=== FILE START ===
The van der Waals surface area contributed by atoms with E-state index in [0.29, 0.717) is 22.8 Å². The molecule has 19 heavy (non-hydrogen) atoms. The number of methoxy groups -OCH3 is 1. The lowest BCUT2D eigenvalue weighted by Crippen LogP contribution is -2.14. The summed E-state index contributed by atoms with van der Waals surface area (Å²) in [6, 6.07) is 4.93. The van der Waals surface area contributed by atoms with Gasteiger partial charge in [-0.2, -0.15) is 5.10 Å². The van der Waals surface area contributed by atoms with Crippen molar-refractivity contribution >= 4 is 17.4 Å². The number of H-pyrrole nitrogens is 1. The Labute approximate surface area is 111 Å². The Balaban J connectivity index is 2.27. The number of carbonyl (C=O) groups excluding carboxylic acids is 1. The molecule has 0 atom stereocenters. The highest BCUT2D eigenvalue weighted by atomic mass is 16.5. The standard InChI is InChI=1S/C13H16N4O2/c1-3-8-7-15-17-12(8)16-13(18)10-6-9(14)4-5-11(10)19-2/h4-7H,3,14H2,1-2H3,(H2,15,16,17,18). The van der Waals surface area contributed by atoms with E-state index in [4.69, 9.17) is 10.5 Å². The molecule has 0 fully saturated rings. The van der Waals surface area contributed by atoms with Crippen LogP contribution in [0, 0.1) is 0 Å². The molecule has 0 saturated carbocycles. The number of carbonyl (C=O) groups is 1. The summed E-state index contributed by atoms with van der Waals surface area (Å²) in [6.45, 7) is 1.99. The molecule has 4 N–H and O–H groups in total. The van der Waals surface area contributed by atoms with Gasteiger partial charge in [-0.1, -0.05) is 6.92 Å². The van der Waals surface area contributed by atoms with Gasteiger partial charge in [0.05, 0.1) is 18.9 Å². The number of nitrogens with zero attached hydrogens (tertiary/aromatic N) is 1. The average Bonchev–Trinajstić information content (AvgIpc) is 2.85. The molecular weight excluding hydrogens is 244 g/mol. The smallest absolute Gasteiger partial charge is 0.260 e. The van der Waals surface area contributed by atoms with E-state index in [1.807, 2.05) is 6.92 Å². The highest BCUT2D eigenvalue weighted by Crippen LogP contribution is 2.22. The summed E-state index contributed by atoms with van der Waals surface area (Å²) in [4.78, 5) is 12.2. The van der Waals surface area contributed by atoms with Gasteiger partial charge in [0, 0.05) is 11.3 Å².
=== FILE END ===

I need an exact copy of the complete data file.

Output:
The van der Waals surface area contributed by atoms with E-state index in [0.29, 0.717) is 22.8 Å². The molecule has 19 heavy (non-hydrogen) atoms. The number of methoxy groups -OCH3 is 1. The lowest BCUT2D eigenvalue weighted by Crippen LogP contribution is -2.14. The summed E-state index contributed by atoms with van der Waals surface area (Å²) in [6, 6.07) is 4.93. The van der Waals surface area contributed by atoms with Gasteiger partial charge in [-0.2, -0.15) is 5.10 Å². The van der Waals surface area contributed by atoms with Crippen molar-refractivity contribution >= 4 is 17.4 Å². The number of H-pyrrole nitrogens is 1. The Labute approximate surface area is 111 Å². The Balaban J connectivity index is 2.27. The number of carbonyl (C=O) groups excluding carboxylic acids is 1. The molecule has 0 atom stereocenters. The highest BCUT2D eigenvalue weighted by atomic mass is 16.5. The standard InChI is InChI=1S/C13H16N4O2/c1-3-8-7-15-17-12(8)16-13(18)10-6-9(14)4-5-11(10)19-2/h4-7H,3,14H2,1-2H3,(H2,15,16,17,18). The van der Waals surface area contributed by atoms with E-state index in [4.69, 9.17) is 10.5 Å². The molecule has 0 fully saturated rings. The van der Waals surface area contributed by atoms with Crippen LogP contribution in [0, 0.1) is 0 Å². The molecule has 0 saturated carbocycles. The number of carbonyl (C=O) groups is 1. The summed E-state index contributed by atoms with van der Waals surface area (Å²) in [6.45, 7) is 1.99. The molecule has 4 N–H and O–H groups in total. The van der Waals surface area contributed by atoms with Gasteiger partial charge in [-0.1, -0.05) is 6.92 Å². The van der Waals surface area contributed by atoms with Gasteiger partial charge in [0.05, 0.1) is 18.9 Å². The number of nitrogens with zero attached hydrogens (tertiary/aromatic N) is 1. The average Bonchev–Trinajstić information content (AvgIpc) is 2.85. The molecular weight excluding hydrogens is 244 g/mol. The smallest absolute Gasteiger partial charge is 0.260 e. The van der Waals surface area contributed by atoms with E-state index in [1.807, 2.05) is 6.92 Å². The highest BCUT2D eigenvalue weighted by Crippen LogP contribution is 2.22. The summed E-state index contributed by atoms with van der Waals surface area (Å²) in [4.78, 5) is 12.2. The van der Waals surface area contributed by atoms with Gasteiger partial charge in [0, 0.05) is 11.3 Å².